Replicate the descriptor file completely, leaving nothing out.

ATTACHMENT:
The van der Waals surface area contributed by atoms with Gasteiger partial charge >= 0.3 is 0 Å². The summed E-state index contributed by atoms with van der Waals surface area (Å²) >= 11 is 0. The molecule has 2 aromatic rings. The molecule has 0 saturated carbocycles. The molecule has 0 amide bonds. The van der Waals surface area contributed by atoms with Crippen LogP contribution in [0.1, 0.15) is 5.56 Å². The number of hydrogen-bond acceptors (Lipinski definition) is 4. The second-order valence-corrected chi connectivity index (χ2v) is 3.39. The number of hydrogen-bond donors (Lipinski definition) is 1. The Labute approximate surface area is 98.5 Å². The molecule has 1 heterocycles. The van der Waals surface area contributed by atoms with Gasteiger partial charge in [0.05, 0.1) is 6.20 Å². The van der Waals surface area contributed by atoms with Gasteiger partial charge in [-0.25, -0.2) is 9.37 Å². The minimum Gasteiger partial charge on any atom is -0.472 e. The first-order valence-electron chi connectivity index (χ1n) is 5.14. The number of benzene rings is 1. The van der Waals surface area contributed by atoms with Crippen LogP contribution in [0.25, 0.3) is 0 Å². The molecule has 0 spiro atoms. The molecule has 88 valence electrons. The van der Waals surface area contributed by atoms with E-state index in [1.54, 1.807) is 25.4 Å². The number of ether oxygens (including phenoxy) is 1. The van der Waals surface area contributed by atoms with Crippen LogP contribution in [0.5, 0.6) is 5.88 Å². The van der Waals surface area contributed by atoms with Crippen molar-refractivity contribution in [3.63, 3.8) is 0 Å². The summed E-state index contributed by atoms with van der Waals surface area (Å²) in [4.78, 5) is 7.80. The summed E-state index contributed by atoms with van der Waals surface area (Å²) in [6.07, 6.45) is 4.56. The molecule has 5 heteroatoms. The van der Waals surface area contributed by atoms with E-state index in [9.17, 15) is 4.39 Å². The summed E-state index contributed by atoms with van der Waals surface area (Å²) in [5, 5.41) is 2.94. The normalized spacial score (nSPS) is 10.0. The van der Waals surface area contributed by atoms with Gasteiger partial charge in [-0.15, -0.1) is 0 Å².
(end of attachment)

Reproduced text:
The van der Waals surface area contributed by atoms with Gasteiger partial charge >= 0.3 is 0 Å². The summed E-state index contributed by atoms with van der Waals surface area (Å²) >= 11 is 0. The molecule has 2 aromatic rings. The molecule has 0 saturated carbocycles. The molecule has 0 amide bonds. The van der Waals surface area contributed by atoms with Crippen LogP contribution in [0.1, 0.15) is 5.56 Å². The number of hydrogen-bond acceptors (Lipinski definition) is 4. The second-order valence-corrected chi connectivity index (χ2v) is 3.39. The number of hydrogen-bond donors (Lipinski definition) is 1. The Labute approximate surface area is 98.5 Å². The molecule has 1 heterocycles. The van der Waals surface area contributed by atoms with Gasteiger partial charge in [0.05, 0.1) is 6.20 Å². The van der Waals surface area contributed by atoms with Gasteiger partial charge in [-0.25, -0.2) is 9.37 Å². The minimum Gasteiger partial charge on any atom is -0.472 e. The first-order valence-electron chi connectivity index (χ1n) is 5.14. The number of benzene rings is 1. The van der Waals surface area contributed by atoms with Crippen LogP contribution in [0.25, 0.3) is 0 Å². The molecule has 0 spiro atoms. The molecule has 88 valence electrons. The van der Waals surface area contributed by atoms with E-state index in [1.54, 1.807) is 25.4 Å². The number of ether oxygens (including phenoxy) is 1. The van der Waals surface area contributed by atoms with Crippen LogP contribution in [0.5, 0.6) is 5.88 Å². The van der Waals surface area contributed by atoms with Crippen molar-refractivity contribution in [3.63, 3.8) is 0 Å². The summed E-state index contributed by atoms with van der Waals surface area (Å²) in [4.78, 5) is 7.80. The summed E-state index contributed by atoms with van der Waals surface area (Å²) in [6.07, 6.45) is 4.56. The molecule has 5 heteroatoms. The van der Waals surface area contributed by atoms with E-state index in [9.17, 15) is 4.39 Å². The summed E-state index contributed by atoms with van der Waals surface area (Å²) in [5, 5.41) is 2.94. The normalized spacial score (nSPS) is 10.0. The van der Waals surface area contributed by atoms with Gasteiger partial charge in [-0.15, -0.1) is 0 Å².